Following last month’s rumblings that Disney might be gearing up for a massive round of layoffs, CEO Bob Iger confirmed during this week’s earning call that the company plans to let go of 7,000 employees in an effort to deal with our current “challenging economic environment.” Firing off swaths of workers is one way to cut costs in the short term, but as Iger looks to the future, he also sees doubling down on the studio’s massive movie franchises with sequels as its key to continued growth.
Iger insisted on Wednesday that this newest chapter of Disney’s story will be defined by structural transformation meant to “improve margins and returns and better [position’] us to weather future disruption.” But the newly returned CEO also made clear that an increased focus on “even more on [Disney’s] core brands and franchises, which have consistently delivered higher returns” is a big part of his vision for the studio.
“Since my return, I have drilled down into every facet of the streaming business to determine how to achieve both profitability and growth,” Iger said. “We will aggressively curate our general entertainment content. We will reassess all markets we have launched in and also determine the right balance between global and local content.”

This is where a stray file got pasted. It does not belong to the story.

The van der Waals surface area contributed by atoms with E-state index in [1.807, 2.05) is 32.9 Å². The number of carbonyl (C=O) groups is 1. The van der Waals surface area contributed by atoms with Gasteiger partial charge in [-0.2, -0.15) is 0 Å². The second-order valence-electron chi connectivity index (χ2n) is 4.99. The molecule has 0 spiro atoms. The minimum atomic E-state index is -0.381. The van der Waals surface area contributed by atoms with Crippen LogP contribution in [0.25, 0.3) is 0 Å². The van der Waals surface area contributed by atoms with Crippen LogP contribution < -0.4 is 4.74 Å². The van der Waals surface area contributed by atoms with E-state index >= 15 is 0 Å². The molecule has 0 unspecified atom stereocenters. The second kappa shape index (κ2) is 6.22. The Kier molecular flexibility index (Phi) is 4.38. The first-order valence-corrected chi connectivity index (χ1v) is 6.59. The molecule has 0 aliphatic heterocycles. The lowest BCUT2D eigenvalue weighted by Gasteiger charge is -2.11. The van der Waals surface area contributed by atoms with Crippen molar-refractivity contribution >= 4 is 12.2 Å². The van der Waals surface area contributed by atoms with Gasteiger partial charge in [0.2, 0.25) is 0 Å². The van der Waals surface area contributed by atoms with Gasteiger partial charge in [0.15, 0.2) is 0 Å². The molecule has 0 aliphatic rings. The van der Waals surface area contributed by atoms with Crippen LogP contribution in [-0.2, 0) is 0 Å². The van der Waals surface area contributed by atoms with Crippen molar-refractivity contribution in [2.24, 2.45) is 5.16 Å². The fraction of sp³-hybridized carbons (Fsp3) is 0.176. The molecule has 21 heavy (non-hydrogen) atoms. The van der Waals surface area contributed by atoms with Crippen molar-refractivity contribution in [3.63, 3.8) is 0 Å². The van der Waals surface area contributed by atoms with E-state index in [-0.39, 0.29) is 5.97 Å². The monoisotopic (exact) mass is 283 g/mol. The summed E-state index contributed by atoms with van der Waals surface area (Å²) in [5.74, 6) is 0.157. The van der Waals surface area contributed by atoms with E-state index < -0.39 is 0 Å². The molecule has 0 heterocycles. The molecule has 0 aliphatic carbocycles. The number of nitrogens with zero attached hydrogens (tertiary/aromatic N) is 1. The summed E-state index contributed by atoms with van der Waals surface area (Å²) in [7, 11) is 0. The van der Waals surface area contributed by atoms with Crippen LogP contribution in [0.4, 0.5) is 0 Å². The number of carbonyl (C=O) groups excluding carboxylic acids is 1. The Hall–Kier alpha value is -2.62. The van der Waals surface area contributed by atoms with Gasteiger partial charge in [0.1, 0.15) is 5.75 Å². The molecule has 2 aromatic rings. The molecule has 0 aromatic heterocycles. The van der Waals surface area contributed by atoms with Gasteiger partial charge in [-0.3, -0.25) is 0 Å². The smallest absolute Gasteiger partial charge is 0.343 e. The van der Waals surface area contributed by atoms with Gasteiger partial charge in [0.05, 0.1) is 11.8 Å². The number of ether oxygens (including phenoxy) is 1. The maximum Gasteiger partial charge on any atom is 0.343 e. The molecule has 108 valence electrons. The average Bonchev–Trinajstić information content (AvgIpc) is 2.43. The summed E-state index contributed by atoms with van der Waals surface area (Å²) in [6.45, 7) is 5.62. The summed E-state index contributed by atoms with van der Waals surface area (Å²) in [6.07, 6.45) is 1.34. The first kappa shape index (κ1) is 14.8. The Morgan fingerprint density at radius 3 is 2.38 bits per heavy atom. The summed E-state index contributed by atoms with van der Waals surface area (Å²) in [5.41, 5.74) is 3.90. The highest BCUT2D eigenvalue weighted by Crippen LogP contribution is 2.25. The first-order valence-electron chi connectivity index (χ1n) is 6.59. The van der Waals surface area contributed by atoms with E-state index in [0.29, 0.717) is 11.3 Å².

In addition to taking those steps, Iger announced that Disney is moving forward with plans to produce new Toy Story, Frozen, and Zootopia sequels, and while he didn’t have any specific details about the new projects, he described them collectively as “a great example of how we’re leaning into our unrivaled brands and franchises.”
Setting Lightyear and its underperformance at the box office aside, Disney’s consistent financial success with the Toy Story and Frozen franchises and the fact that Zootopia has raked in over $1 billion globally makes it easy to grasp Iger’s logic here. The order for more sequels also gels with the way that Disney’s recent attempts at launching newer IPs like Strange World failed to really catch on with the public. All of this raises the question, however, if more sequels are really what audiences want and if Disney can manage to make new installments in these franchises that actually get people interested in watching them.